The text messages were caught on camera by a reporter on Tuesday while Kweon was checking his phone during an interpellation session at the National Assembly in Yeouido, Seoul.
In the short exchange that was captured in the photograph, a contact shown as “President Yoon Suk-yeol” said: “Our party is doing better. It’s different now that the party leader, who was just picking fights within his own party, has changed.”
Kweon is currently filling in as the acting chair of the ruling party while Lee is in temporary exile over a sexual bribery scandal that is still being investigated by the police.
The day after the bombshell leak on Wednesday morning, Yoon dodged reporter questions, breaking away from his usual ritual of talking to reporters at the presidential office lobby on his way to work.
Speaking to reporters shortly after, Choi Young-bum, senior presidential secretary for public relations, said the buzz surrounding the text messages was a “misunderstanding.” “It’s regretful that a private conversation has been exposed, under whatever circumstances,” he added.
After staying silent for about half a day, Lee took to Facebook Wednesday morning and shared a message that appeared to be his response to the president’s text messages.
“On that island (of Yeouido), they glare and bully when the cameras are turned off. When the cameras are rolling, they smile and offer to shake hands,” he said. Lee, who is on a trip to Ulleungdo, an island county off the east coast, then said, “I like this island. Here, what you see is what you get.”
On the presidential office calling the reaction to the leak a “misunderstanding,” Lee told a news outlet that he “understand(s) exactly what the president meant in those messages.” “It’s baffling,” he was quoted as saying.
The pro-Lee faction within the party — composed of Lee’s former colleagues at a minor conservative party and a handful of young male political rookies called the “Lee Jun-seok kids” — came to his defense.
Yoo Seong-min, the now-defunct minor conservative party’s ex-leader whom Lee had interned for as a college freshman, Intagrammed a captionless photograph of the text message conversation on Tuesdayg. After losing the People Power Party primary for Gyeonggi governor in April, Yoo claimed he was “defeated by the Yoon” and not by the other candidate, suggesting he was not backed by the then president-elect.
Park Min-young, a 29-year-old who was picked as the People Power Party spokesperson through an audition staged by Lee, wrote in a Facebook post on Tuesday that he was “feeling unsure” about Yoon, whom he had “once trusted in.”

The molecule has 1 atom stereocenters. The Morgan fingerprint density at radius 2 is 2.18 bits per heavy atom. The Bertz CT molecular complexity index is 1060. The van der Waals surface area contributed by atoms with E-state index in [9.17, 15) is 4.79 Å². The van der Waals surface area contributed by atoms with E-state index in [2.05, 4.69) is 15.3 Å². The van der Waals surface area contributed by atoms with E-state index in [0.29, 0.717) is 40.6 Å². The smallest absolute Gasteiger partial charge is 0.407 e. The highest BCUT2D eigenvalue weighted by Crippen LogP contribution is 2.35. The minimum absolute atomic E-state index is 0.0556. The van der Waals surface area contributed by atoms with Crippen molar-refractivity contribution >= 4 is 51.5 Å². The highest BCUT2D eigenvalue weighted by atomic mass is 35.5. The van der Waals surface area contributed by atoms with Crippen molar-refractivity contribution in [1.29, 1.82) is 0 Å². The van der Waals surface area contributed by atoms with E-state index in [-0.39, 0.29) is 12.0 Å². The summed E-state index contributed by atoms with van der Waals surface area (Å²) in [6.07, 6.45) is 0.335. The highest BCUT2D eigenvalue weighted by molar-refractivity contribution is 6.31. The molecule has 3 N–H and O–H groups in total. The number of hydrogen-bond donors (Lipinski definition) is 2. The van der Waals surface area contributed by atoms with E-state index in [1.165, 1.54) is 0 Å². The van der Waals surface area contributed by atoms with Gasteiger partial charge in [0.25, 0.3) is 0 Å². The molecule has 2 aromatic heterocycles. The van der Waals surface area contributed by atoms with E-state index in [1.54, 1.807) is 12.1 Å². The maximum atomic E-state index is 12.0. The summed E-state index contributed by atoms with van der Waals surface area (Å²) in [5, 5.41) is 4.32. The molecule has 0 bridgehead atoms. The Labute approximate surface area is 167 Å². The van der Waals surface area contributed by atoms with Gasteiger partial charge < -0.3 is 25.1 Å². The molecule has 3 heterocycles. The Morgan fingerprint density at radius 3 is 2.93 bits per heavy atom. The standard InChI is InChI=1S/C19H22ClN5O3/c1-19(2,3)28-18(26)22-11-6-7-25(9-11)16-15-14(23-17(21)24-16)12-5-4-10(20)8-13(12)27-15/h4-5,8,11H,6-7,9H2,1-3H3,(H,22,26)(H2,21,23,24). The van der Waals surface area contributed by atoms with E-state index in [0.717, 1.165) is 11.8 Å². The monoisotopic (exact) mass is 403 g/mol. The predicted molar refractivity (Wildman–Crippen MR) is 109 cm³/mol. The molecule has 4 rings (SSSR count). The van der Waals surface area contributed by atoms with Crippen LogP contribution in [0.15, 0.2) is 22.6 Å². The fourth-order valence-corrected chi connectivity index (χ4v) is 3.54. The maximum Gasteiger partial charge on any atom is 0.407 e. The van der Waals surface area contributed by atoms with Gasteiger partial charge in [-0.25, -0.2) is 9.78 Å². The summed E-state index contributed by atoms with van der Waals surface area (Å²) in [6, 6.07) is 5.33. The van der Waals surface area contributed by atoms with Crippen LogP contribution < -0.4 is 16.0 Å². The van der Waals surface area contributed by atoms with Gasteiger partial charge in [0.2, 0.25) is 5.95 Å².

Friction between Lee and others in the party has been on open display over the past months.
More recently, Lee was seen being hostile to Bae Hyun-jin, the party’s supreme council member in the presence of the press. After fellow party Rep. Chang Je-won told reporters the bickering was not helping the administration and needed to stop, Lee shared the news article on his Facebook with a comment that read, “I didn’t take the bait and he (Chang) is opening fire himself.”
On the same night the ethics committee decided to suspend him, tearful Lee said he was “never congratulated for the presidential election victory.” “I was snubbed and there was no respect for me from anyone (in the party),” he said.
On several occasions Lee has publicly badmouthed Yoon, calling him “amateurish,” “clueless,” “behind the times” and “immature,” among other unflattering terms. Infamously, during an appearance on a news outlet’s YouTube segment in July last year, Lee had said: “If Yoon becomes the president, I would rather leave the earth.” At the time, Yoon was leading in the polls of preferred presidential candidates.
During the presidential race, Lee disappeared from public view from Nov. 29 to Dec. 3, in an apparent revolt against the Yoon campaign. Then on Dec. 21, he offered to step down from all campaign posts.
Yoon’s public remarks about Lee on the other hand have usually been on a positive note. He has said that the ethics committe’s decision to suspend Lee from the party was “unfortunate.”
Overnight the People Power Party’s online bulletin board was flooded with messages from supporters accusing the party leadership of “fueling an internal feud,” with some calling on both Kweon and Lee to resign.
By Kim Arin (firstname.lastname@example.org)